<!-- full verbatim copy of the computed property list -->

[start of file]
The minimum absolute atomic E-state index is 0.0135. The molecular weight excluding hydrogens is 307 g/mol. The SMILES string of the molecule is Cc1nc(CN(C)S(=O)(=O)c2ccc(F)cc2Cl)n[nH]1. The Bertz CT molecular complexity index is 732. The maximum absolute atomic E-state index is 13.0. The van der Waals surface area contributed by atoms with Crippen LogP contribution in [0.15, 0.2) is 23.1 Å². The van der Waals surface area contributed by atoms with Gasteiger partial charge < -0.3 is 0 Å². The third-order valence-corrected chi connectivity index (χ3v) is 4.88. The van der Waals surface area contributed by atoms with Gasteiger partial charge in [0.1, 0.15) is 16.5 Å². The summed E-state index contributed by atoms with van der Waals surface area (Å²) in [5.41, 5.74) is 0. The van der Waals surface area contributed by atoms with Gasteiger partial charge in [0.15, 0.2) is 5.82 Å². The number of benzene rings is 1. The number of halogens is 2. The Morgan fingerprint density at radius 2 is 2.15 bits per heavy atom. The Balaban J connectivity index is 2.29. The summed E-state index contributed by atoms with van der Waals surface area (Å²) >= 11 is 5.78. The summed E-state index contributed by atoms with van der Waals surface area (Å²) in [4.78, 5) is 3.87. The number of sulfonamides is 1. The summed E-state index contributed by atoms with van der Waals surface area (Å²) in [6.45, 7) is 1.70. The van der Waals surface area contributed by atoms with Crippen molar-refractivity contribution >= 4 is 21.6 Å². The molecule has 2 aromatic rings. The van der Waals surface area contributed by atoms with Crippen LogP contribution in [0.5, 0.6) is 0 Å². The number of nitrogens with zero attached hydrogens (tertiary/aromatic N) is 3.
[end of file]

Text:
The minimum absolute atomic E-state index is 0.0135. The molecular weight excluding hydrogens is 307 g/mol. The SMILES string of the molecule is Cc1nc(CN(C)S(=O)(=O)c2ccc(F)cc2Cl)n[nH]1. The Bertz CT molecular complexity index is 732. The maximum absolute atomic E-state index is 13.0. The van der Waals surface area contributed by atoms with Crippen LogP contribution in [0.15, 0.2) is 23.1 Å². The van der Waals surface area contributed by atoms with Gasteiger partial charge < -0.3 is 0 Å². The third-order valence-corrected chi connectivity index (χ3v) is 4.88. The van der Waals surface area contributed by atoms with Gasteiger partial charge in [0.1, 0.15) is 16.5 Å². The summed E-state index contributed by atoms with van der Waals surface area (Å²) in [5.41, 5.74) is 0. The van der Waals surface area contributed by atoms with Gasteiger partial charge in [0.15, 0.2) is 5.82 Å². The number of benzene rings is 1. The number of halogens is 2. The Morgan fingerprint density at radius 2 is 2.15 bits per heavy atom. The Balaban J connectivity index is 2.29. The summed E-state index contributed by atoms with van der Waals surface area (Å²) >= 11 is 5.78. The summed E-state index contributed by atoms with van der Waals surface area (Å²) in [4.78, 5) is 3.87. The number of sulfonamides is 1. The summed E-state index contributed by atoms with van der Waals surface area (Å²) in [6.45, 7) is 1.70. The van der Waals surface area contributed by atoms with Crippen molar-refractivity contribution >= 4 is 21.6 Å². The molecule has 2 aromatic rings. The van der Waals surface area contributed by atoms with Crippen LogP contribution in [0.5, 0.6) is 0 Å². The number of nitrogens with zero attached hydrogens (tertiary/aromatic N) is 3.